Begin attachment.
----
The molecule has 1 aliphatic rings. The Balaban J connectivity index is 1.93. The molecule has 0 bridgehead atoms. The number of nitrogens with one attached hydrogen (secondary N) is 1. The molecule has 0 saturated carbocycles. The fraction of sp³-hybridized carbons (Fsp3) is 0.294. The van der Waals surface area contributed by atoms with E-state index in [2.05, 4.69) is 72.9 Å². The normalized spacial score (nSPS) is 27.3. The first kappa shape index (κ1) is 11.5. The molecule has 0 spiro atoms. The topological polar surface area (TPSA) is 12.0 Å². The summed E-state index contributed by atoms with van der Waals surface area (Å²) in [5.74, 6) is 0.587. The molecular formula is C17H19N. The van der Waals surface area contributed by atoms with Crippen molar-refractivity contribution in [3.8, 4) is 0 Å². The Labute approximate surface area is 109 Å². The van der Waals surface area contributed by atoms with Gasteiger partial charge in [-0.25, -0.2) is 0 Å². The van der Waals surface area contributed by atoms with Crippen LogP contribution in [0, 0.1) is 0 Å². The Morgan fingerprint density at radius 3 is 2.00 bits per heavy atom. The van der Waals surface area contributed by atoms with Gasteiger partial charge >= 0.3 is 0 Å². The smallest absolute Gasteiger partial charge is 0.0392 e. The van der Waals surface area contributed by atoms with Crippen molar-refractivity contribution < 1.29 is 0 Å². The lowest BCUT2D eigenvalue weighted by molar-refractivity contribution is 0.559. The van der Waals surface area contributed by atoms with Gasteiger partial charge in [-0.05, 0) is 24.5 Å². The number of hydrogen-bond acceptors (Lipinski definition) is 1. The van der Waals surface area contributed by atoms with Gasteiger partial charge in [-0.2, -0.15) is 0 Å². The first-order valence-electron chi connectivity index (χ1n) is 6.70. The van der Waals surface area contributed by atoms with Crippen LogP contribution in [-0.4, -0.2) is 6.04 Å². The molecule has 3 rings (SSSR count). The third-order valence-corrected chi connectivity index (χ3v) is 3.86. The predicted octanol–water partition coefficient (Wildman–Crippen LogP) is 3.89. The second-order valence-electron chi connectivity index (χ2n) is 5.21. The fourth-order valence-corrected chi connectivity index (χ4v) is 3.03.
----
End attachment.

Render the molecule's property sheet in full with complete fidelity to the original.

The molecule has 1 aliphatic rings. The Balaban J connectivity index is 1.93. The molecule has 0 bridgehead atoms. The number of nitrogens with one attached hydrogen (secondary N) is 1. The molecule has 0 saturated carbocycles. The fraction of sp³-hybridized carbons (Fsp3) is 0.294. The van der Waals surface area contributed by atoms with E-state index in [2.05, 4.69) is 72.9 Å². The normalized spacial score (nSPS) is 27.3. The first kappa shape index (κ1) is 11.5. The molecule has 0 spiro atoms. The topological polar surface area (TPSA) is 12.0 Å². The summed E-state index contributed by atoms with van der Waals surface area (Å²) in [5.74, 6) is 0.587. The molecular formula is C17H19N. The van der Waals surface area contributed by atoms with Crippen molar-refractivity contribution in [3.8, 4) is 0 Å². The Labute approximate surface area is 109 Å². The van der Waals surface area contributed by atoms with Gasteiger partial charge in [-0.25, -0.2) is 0 Å². The van der Waals surface area contributed by atoms with Crippen LogP contribution in [0, 0.1) is 0 Å². The Morgan fingerprint density at radius 3 is 2.00 bits per heavy atom. The van der Waals surface area contributed by atoms with Gasteiger partial charge >= 0.3 is 0 Å². The smallest absolute Gasteiger partial charge is 0.0392 e. The van der Waals surface area contributed by atoms with Crippen molar-refractivity contribution < 1.29 is 0 Å². The lowest BCUT2D eigenvalue weighted by molar-refractivity contribution is 0.559. The van der Waals surface area contributed by atoms with Gasteiger partial charge in [-0.05, 0) is 24.5 Å². The number of hydrogen-bond acceptors (Lipinski definition) is 1. The van der Waals surface area contributed by atoms with Gasteiger partial charge in [-0.2, -0.15) is 0 Å². The first-order valence-electron chi connectivity index (χ1n) is 6.70. The van der Waals surface area contributed by atoms with Crippen LogP contribution in [-0.4, -0.2) is 6.04 Å². The molecule has 3 rings (SSSR count). The third-order valence-corrected chi connectivity index (χ3v) is 3.86. The predicted octanol–water partition coefficient (Wildman–Crippen LogP) is 3.89. The second-order valence-electron chi connectivity index (χ2n) is 5.21. The fourth-order valence-corrected chi connectivity index (χ4v) is 3.03.